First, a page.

The answer is simple:style.
As an artist, you were likely drawn to photography because you have something to say with your work and your style is thex factorthat makes your work unique. It’s the thing that seperates a good photograph from a great one. And doing that consistently, is what separates good photographers from great photographers.
Style is what makes your work recognizable at first glance. It’s not something you will magically obtain one day or something you can decide you want to have: it’s the result of a never-ending process of developing and refining, job after job, shoot after shoot.
Every photographer has been faced with the decision of whether to go with past preferences – the things we know that work – or experimentation – the techniques we’d love to try out but we’re not sure what the result may bring. With every photo you take, you need to make a ton of decisions; technical decisions such as aperture, shutter speed, or white balance. Artistic decisions like poses, composition and angles. These are all opportunities for you to play with. Every time you decide to experiment and you like the result, the choice will become a preference.
As you evolve, you begin to apply your preferences subconsciously rather than something you ‘force’ onto your images. Your preferences accumulate, complementing each other and culminating into the elusive goal: your own unique photographic style.
There is no silver bullet, but if you’re struggling and unsure how to begin discovering your personal photography style, here is some practical advice to help you get started:
Any amazing image, whether it’s a drawing, painting or a photograph, is the result of a harmonious marriage between the eye and the hand. Your eye is what tells you what you want to achieve and the hand is the means by which you create it. You must have good hands (technical skills), if you are ever going to satisfy the eye.
This cannot be emphasized enough. Even if your style emerges subconsciously, it is still a product of your technical skills and expertise.
While there are a myriad of technical skills that you need to be aware of (and there seems to be more every day with the advancement of equipment), there is no skill more important for a photographer than mastering light: photo comes from the Greek word phos, which means light.
You should not only be familiar but possess a strong knowledge of how exposure works, what the effects of lighting on different shots can be. Learn how to “read” light – you need to intuitively know how, for instance, backlighting might affect the image (by causing overexposing, loss of contrast or a flare), how short-lighting can transform the figure of your subject and so on. These technical aspects can make a world of a difference in your work.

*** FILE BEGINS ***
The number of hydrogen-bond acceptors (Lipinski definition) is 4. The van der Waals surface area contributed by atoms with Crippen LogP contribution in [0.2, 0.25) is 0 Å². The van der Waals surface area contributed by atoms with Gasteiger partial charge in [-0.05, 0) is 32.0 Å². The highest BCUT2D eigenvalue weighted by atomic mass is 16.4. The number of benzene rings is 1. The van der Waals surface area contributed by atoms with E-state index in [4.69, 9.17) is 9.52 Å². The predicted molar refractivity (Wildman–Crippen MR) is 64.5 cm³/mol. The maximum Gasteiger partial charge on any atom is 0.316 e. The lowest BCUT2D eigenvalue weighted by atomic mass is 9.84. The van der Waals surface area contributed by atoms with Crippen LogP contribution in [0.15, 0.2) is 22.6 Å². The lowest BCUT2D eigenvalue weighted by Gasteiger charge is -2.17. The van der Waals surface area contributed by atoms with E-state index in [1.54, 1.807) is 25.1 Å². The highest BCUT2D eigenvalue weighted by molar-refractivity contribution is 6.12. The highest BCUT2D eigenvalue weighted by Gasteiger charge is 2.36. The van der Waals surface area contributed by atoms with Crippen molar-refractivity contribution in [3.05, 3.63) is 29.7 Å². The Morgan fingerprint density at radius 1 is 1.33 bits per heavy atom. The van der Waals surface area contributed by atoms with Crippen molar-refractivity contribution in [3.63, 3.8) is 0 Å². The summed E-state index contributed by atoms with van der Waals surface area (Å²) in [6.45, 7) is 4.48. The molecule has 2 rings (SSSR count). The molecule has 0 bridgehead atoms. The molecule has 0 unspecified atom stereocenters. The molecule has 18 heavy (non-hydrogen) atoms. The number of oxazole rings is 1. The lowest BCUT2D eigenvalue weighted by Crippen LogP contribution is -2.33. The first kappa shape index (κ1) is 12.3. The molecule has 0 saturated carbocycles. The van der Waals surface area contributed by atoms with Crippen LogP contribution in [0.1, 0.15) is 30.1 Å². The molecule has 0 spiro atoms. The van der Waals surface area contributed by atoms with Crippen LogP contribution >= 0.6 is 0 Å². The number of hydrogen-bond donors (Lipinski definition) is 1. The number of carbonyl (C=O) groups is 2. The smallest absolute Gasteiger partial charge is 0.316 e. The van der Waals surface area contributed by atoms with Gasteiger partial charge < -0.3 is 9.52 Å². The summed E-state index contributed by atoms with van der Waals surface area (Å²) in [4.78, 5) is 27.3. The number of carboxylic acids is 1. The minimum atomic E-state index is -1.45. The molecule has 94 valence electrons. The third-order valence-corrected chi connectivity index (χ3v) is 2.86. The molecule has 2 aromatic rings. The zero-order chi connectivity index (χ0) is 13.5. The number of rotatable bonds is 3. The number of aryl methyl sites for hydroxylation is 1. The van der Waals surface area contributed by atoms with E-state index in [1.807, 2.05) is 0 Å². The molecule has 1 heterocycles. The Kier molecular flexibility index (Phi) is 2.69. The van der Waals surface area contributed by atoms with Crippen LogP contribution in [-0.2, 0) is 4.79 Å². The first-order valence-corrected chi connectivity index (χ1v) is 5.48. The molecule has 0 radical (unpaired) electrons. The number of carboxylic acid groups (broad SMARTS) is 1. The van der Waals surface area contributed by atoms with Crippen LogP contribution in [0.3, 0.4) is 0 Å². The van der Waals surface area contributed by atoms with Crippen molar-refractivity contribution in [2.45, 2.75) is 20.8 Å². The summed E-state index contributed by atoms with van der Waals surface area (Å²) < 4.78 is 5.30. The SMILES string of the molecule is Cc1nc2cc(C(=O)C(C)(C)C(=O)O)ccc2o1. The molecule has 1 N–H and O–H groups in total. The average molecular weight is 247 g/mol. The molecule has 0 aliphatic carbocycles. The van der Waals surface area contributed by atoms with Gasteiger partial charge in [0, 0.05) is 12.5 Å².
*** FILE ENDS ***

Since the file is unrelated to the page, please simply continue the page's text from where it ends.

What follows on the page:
The key to mastering your technical skills is repetition and analysis. With time, this skill will become second nature, something you can do automatically without even having to think about it: this will free up cognitive resources which you can lend to experimentation.
Some photographers are gear heads and are infatuated with these wonderful instruments that truly seem magical. However, it is usually a mistake to rely on your equipment to define your style. In the end, they are means and not the end in themselves.
Whatever your equipment consists of, the key to becoming a better photographer and achieving what is in your mind’s eye, is mastering the technical limitations of your tools and figuring out strategies to compensate for them. For instance, there are cameras that might be better at capturing details in the highlights than in the shadows. This might mean you need to settle for slightly over-exposed images to compensate for the gear’s particular limits. Again, practice and experimentation are key to understanding this. Resist the urge to buy new equipment to further your quest in developing your style – it’s likely that your equipment is not the thing holding you back.
We all need inspiration and nothing happens in a vacuum. Maybe you’re inspired by a certain color pallette, architectural elements, geometric shapes or by specific locations. While we all seek to find our own unique style, the truth is you will probably, at one time or another, emulate another person’s work that you find inspiring. That is perfectly ok, especially when you’re getting started. It’s a process. And once you start successfully imitating another’s work, you will be learning a whole lot along the way. You will be finding your voice while reciting someone else’s. You will be building confidence in your skills and when enough time has past, you, like every other artist before you, will have developed your own preferences and just like that your voice will begin to emerge and express itself.
The thing to remember along the way, is to be analytical. Ask yourself why you are drawn to another’s work and learn how to analyze what makes it good. Learn how to speak about art. And if you continue to hone your skills and your voice, eventually you will become an inspiration for other artists.
Most artists always set out to make the perfect image but sometimes you take the perfect image – completely by accident. The best way to create these happy accidents is to put yourself in situations that encourage them. Try pushing yourself to work outside your comfort zone. Challenge yourself to work with a certain lens or just one light and this can yield some of your most interesting work. If you’re open to failure and analytical you’ll be able to discover small successes and perhaps big accidents that you can recreate and add to your arsenal of techniques that will help you define your unique style.
While researching this article I discovered, Josh S Rose, and in particular the following two articles of his. I believe this is some of the best writing about art and photography I have ever read. I bet you’ll enjoy it as well:
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